Well, with last Thursday's announcement of the Oscar nominations, the sometimes ratings-challenged Academy Awards got all the traditional media and online attention they could have wished for. Too bad almost all of the attention was negative.

Usually, Oscar controversies are about taste -- whether "Crash" was really better than "Brokeback Mountain," or whether "Shakespeare in Love" was really better than "Saving Private Ryan." This year's controversy over "Selma," however, is shining an unflattering light on Hollywood's racial politics.

The snubbing of "Selma" in every category except Best Song and, curiously, Best Picture -- that's only part of what has professional and amateur critics up in arms. As many have noted, this year is the first since 1998 that no actors of color have been nominated. The nominations list has drawn predictable condemnation from the likes of Spike Lee and Rev. Al Sharpton, who has threatened to go to Hollywood and take unspecified steps to remedy the situation. Even Cheryl Boone Isaacs, the president of the Academy, has felt compelled to address the outrage. Meanwhile, on Twitter, #OscarsSoWhite has become a trending hashtag.

It's a little too easy to blame this year's awards slate on old-fashioned racism. After all, this is the same Academy that, last year, named "12 Years a Slave" Best Picture, nominated Steve McQueen for Best Director, nominated Chiwetel Ejiofor for Best Actor, nominated Barkhad Abdi for Best Supporting Actor, and named Lupita Nyong'o Best Supporting Actress. And Alfonso Cuaron became the first Latino to win Best Director. And this year, Alejandro Gonzalez Iñarritu could become the second; his film "Birdman" tied with "The Grand Budapest Hotel" for most nominations this year (nine each), including Best Picture. Conversely, Clint Eastwood failed to score a nomination for himself for directing "American Sniper," even though the film was cited for Best Picture and several other categories. Did he not get the nomination because he's white? Or because the liberals in the Academy still won't forgive him for his chair speech at the Republican National Convention in 2012?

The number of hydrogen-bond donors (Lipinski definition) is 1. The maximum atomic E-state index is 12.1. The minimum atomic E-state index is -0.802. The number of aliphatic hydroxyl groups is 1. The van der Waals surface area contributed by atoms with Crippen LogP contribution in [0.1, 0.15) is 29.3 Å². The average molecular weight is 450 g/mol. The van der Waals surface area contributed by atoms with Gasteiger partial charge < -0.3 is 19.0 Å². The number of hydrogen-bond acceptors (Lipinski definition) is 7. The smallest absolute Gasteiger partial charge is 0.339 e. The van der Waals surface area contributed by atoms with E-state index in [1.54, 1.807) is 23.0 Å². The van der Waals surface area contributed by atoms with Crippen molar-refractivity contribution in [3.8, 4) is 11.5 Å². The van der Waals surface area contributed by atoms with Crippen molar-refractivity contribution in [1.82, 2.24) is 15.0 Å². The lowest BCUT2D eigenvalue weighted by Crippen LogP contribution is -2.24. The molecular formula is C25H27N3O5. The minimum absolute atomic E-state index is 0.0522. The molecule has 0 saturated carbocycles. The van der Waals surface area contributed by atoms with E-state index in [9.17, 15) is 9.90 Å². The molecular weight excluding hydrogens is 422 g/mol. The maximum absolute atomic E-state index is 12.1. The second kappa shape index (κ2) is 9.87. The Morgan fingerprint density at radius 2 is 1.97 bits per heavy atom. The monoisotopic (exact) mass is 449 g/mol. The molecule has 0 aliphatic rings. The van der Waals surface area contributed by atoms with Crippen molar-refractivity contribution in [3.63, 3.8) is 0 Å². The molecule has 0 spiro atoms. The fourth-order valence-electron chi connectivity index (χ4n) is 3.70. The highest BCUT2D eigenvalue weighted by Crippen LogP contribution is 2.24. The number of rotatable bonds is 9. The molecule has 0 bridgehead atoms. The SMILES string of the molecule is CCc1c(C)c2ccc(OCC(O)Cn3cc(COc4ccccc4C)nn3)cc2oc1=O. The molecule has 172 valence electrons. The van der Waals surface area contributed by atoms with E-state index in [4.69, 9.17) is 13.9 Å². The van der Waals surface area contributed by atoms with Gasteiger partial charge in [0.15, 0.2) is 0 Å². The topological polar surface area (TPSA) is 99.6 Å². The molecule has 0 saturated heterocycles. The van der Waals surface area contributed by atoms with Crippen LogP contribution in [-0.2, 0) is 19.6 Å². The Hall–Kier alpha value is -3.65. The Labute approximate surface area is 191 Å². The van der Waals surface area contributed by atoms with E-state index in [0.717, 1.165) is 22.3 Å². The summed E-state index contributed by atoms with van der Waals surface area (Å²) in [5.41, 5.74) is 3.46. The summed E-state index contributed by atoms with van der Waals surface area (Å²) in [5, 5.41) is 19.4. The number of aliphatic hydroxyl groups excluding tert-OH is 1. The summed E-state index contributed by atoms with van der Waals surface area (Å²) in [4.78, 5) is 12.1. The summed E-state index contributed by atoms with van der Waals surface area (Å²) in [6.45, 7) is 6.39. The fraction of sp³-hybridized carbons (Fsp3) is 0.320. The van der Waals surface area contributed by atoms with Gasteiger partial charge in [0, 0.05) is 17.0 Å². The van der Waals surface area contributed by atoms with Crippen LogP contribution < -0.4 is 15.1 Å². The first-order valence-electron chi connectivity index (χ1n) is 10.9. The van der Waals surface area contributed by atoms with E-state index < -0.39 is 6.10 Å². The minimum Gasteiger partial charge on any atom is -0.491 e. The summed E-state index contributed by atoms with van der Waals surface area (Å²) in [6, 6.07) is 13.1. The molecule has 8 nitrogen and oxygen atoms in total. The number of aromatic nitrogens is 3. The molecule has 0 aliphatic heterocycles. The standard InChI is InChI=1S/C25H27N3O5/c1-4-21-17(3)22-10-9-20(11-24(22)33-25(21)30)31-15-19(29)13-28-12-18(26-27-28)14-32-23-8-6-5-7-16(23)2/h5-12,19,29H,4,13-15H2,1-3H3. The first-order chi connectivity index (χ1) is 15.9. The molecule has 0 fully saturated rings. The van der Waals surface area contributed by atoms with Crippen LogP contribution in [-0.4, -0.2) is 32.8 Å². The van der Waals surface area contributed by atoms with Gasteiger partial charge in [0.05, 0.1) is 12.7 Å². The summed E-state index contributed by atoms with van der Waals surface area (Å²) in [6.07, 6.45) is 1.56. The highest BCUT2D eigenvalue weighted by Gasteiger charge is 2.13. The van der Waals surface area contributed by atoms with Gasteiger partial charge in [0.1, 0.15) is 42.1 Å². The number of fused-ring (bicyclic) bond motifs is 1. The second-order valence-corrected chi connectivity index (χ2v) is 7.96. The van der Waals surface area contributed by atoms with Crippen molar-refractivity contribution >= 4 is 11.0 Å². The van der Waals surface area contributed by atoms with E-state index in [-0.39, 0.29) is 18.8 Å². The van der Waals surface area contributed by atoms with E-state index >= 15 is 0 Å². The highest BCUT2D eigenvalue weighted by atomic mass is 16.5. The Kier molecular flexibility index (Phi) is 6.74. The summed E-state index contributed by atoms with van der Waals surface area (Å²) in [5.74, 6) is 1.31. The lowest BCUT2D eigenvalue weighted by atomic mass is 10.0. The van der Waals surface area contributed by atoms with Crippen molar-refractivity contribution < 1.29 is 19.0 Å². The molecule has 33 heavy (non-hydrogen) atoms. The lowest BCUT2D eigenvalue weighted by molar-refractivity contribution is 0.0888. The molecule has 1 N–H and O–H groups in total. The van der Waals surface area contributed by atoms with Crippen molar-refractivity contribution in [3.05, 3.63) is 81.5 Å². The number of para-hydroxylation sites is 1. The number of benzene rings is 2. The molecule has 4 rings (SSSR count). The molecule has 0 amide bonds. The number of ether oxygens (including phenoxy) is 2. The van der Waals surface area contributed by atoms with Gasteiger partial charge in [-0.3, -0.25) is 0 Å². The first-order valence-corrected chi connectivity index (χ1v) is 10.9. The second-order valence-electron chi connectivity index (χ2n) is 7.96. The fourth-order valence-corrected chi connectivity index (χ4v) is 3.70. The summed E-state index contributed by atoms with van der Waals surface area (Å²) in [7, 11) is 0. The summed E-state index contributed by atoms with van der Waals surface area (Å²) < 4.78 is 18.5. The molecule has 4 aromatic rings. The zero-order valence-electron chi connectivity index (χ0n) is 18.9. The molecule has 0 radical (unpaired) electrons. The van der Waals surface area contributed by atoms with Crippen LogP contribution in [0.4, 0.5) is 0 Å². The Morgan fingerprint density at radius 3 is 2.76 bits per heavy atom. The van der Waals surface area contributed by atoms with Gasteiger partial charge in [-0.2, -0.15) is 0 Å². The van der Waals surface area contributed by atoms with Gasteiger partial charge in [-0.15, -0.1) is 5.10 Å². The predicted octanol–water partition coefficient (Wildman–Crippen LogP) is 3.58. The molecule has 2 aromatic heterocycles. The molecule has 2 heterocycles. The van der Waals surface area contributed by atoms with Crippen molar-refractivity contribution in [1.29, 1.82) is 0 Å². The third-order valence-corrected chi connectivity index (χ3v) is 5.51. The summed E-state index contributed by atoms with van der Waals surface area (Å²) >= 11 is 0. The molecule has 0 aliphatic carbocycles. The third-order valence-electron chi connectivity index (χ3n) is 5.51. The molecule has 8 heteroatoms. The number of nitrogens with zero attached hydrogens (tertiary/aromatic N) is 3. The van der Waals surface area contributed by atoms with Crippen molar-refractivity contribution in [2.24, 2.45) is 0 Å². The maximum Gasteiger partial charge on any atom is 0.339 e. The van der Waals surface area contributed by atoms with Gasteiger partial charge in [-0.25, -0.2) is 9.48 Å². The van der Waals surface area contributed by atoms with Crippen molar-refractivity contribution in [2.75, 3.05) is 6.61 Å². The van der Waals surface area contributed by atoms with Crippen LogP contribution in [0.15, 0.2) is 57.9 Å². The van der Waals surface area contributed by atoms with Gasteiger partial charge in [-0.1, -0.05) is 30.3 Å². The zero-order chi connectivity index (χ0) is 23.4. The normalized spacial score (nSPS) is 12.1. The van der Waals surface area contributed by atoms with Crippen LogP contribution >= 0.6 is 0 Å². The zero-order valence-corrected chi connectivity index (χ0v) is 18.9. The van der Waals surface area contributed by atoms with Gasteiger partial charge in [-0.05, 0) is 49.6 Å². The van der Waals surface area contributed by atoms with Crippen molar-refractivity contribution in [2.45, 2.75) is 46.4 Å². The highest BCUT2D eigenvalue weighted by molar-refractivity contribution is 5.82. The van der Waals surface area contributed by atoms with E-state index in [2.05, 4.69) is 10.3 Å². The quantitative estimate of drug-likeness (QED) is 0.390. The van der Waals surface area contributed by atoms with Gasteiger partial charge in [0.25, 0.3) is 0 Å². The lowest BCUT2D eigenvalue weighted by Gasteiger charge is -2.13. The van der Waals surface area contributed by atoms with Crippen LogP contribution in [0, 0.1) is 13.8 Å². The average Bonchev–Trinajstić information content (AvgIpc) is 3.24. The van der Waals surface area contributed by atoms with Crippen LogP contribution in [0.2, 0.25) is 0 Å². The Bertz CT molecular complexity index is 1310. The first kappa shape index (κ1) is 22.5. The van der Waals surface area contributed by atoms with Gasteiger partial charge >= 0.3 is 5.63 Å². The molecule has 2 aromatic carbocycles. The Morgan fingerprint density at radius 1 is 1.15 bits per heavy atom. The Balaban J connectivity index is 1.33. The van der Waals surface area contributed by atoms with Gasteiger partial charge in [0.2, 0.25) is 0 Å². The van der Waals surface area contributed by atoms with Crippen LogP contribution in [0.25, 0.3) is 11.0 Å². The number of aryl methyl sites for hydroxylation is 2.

Still, this year's sudden white-out seems fishy. But if it's not straight-out racism, a lot of other excuses have been trotted out to explain it. A lot of awards-season voters didn't receive "Selma" DVD screeners in time. The controversy over the film's historical accuracy may have soured some Academy members on the film. (Though similar controversies over the factuality of "Foxcatcher" and "The Imitation Game" didn't keep those films from getting a slew of nominations.) Or maybe this was just such a strong year for films that there just wasn't room to recognize the contributions of black people to the industry this year.